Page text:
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China to Implement New Regulations for Algorithm Recommendation Services

China will carry out China said on Tuesday it would put in force new rules that will boost oversight over how its platform companies make plans to list abroad or use recommendation algorithms, in moves set to tighten Beijing’s grip over its sprawling technology sector. CAC also said it would implement new rules that require platform companies with data for more than 1 million users to undergo a security review before listing their shares overseas.

The regulation, jointly issued by the Cyberspace Administration of China (CAC) and three other departments, stipulates that algorithmic recommendation service providers shall not use technology to engage in illegal activities or spread illegal information, and shall take measures to prevent the dissemination of harmful online content. The regulation prohibits algorithmic recommendation service providers from generating fake news or disseminating information from unauthorised sources.

The regulation states that algorithm technology shall not be used to influence online public opinion, evade supervision and management, and engage in activities of monopoly and unfair competition. It also calls on algorithmic recommendation service providers to promote mainstream values and spread positive energy.

In a separate statement, the CAC also said it would implement new rules governing the use of algorithm recommendation technology, requiring companies to give users the right to switch off the service and increasing oversight of news providers that use such technology to disseminate information.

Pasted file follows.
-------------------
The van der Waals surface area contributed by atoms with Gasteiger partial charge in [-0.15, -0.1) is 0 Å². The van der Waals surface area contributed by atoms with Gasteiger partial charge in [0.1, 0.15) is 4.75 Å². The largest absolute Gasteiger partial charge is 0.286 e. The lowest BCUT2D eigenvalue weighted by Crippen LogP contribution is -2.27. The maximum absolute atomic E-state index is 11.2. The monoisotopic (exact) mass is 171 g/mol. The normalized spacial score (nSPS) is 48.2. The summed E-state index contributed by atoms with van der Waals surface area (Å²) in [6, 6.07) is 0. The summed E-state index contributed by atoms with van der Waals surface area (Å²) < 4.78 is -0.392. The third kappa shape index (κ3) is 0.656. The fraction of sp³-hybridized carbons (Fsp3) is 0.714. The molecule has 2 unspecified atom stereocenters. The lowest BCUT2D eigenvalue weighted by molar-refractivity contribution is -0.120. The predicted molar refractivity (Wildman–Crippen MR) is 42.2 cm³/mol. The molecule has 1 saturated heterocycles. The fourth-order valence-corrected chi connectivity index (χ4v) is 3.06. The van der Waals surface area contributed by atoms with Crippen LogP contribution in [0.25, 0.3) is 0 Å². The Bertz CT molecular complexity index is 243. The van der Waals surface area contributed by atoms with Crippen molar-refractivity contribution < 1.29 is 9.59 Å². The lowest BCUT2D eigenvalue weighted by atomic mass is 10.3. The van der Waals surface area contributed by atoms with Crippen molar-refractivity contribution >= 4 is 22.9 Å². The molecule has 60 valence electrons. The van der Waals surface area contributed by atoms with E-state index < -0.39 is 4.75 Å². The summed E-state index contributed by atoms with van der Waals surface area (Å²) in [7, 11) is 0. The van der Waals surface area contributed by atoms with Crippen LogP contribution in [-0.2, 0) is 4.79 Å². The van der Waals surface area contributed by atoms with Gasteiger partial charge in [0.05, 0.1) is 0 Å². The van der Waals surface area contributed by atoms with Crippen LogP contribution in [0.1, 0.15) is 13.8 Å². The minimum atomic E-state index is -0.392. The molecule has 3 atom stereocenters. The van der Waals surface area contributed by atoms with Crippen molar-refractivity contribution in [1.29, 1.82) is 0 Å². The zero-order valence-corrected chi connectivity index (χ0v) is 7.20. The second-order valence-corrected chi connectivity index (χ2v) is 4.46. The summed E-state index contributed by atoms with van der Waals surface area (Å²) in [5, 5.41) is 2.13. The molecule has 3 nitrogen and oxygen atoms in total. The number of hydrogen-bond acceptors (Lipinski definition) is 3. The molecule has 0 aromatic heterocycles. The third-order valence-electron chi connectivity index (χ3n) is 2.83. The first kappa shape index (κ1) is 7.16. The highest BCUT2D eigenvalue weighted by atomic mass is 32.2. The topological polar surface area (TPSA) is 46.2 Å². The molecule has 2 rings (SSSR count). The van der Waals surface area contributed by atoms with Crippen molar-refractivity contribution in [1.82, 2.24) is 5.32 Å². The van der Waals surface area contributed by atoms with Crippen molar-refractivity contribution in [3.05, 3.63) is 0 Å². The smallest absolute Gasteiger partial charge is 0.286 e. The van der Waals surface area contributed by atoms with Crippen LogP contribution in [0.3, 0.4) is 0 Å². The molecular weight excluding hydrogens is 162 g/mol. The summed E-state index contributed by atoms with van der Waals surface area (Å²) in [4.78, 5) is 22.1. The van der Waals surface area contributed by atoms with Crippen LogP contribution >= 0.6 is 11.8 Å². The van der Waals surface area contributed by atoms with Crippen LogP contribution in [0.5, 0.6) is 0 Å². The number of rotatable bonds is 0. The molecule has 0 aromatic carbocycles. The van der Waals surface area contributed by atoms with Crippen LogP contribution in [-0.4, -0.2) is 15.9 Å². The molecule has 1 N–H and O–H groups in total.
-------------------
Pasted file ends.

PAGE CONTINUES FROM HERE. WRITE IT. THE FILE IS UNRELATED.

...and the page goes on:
The CAC first proposed the cybersecurity reviews, saying they would put a focus on the risks of data being affected, controlled or manipulated by foreign governments after overseas listings. The new rules appeared to have shrunk the scope of the companies likely to be affected by the changes, as compared to the proposal.

The most significant change in these cybersecurity review measures seems to be the narrowing of the review’s application to only critical information providers, data processors that may impact national security, or platform operators holding over 1 million individuals’ personal data, but he added the rules still do not provide ample specificity as to what types of companies will be affected.

Previously, CAC solicited public opinion on a new draft of rules for algorithm management in late August, which required algorithm service providers not to use algorithms to block information, manipulate ranking lists or search results, control searches or selection, forge likes and comments, or hijack online traffic.

Algorithms are mostly based on Artificial Intelligence (AI) and are used by enterprises to promote their products and services. For instance, e-commence apps recommend different products to individual users based on their preferences.

The notice aims to regulate the use of algorithms and protect the legal rights of consumers and online users, as some businesses and online platforms have used algorithms inappropriately to attract traffic or promote certain products and services. Consumers sometimes pay two different prices for a product on the same shopping platform, which harms their interests and represents unfair competition.

As reported by OpenGov Asia, China has also passed regulations on cybersecurity. Measures including monitoring, defence, and proper handling of cybersecurity risks and threats from both home and overseas will be carried out to ensure that relevant facilities are protected from attacks, intrusions, interference and sabotage. The regulation came as the country’s major IT infrastructure faces severe security challenges including frequent cyberattacks.

The regulation also called on operators of major IT infrastructure projects to bear their primary responsibility of maintaining the integrity, confidentiality and availability of relevant data. Requirements for these operators include conducting security checks and risk assessments every year and prioritising safe and creditable internet products and services in procurement.

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